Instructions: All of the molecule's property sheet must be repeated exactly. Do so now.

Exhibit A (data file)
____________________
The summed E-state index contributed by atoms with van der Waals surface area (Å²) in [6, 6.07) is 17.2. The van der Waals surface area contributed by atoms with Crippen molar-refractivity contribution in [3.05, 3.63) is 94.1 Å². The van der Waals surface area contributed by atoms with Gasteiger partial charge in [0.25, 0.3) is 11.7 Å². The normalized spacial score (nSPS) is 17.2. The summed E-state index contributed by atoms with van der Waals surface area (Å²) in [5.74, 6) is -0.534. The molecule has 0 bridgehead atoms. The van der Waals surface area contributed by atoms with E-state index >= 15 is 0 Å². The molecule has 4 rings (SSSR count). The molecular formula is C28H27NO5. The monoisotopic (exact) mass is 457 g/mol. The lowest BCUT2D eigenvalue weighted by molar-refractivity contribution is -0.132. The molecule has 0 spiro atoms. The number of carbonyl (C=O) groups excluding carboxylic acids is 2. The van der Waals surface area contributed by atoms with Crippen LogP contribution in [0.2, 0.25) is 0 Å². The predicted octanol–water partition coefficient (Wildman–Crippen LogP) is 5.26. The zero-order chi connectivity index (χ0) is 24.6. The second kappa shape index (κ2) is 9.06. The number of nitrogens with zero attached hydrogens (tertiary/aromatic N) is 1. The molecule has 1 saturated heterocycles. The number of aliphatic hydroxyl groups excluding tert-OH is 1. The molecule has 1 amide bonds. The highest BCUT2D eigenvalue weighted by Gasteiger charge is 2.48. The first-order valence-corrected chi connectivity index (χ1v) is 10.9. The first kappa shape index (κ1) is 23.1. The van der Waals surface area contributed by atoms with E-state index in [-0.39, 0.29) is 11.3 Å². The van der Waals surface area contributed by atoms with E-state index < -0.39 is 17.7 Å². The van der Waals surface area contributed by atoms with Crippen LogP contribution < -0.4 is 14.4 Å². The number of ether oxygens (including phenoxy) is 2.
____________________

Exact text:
The summed E-state index contributed by atoms with van der Waals surface area (Å²) in [6, 6.07) is 17.2. The van der Waals surface area contributed by atoms with Crippen molar-refractivity contribution in [3.05, 3.63) is 94.1 Å². The van der Waals surface area contributed by atoms with Gasteiger partial charge in [0.25, 0.3) is 11.7 Å². The normalized spacial score (nSPS) is 17.2. The summed E-state index contributed by atoms with van der Waals surface area (Å²) in [5.74, 6) is -0.534. The molecule has 0 bridgehead atoms. The van der Waals surface area contributed by atoms with E-state index >= 15 is 0 Å². The molecule has 4 rings (SSSR count). The molecular formula is C28H27NO5. The monoisotopic (exact) mass is 457 g/mol. The lowest BCUT2D eigenvalue weighted by molar-refractivity contribution is -0.132. The molecule has 0 spiro atoms. The number of carbonyl (C=O) groups excluding carboxylic acids is 2. The van der Waals surface area contributed by atoms with Crippen LogP contribution in [0.2, 0.25) is 0 Å². The predicted octanol–water partition coefficient (Wildman–Crippen LogP) is 5.26. The zero-order chi connectivity index (χ0) is 24.6. The second kappa shape index (κ2) is 9.06. The number of nitrogens with zero attached hydrogens (tertiary/aromatic N) is 1. The molecule has 1 saturated heterocycles. The number of aliphatic hydroxyl groups excluding tert-OH is 1. The molecule has 1 amide bonds. The highest BCUT2D eigenvalue weighted by Gasteiger charge is 2.48. The first-order valence-corrected chi connectivity index (χ1v) is 10.9. The first kappa shape index (κ1) is 23.1. The van der Waals surface area contributed by atoms with E-state index in [-0.39, 0.29) is 11.3 Å². The van der Waals surface area contributed by atoms with E-state index < -0.39 is 17.7 Å². The van der Waals surface area contributed by atoms with Crippen LogP contribution < -0.4 is 14.4 Å². The number of ether oxygens (including phenoxy) is 2.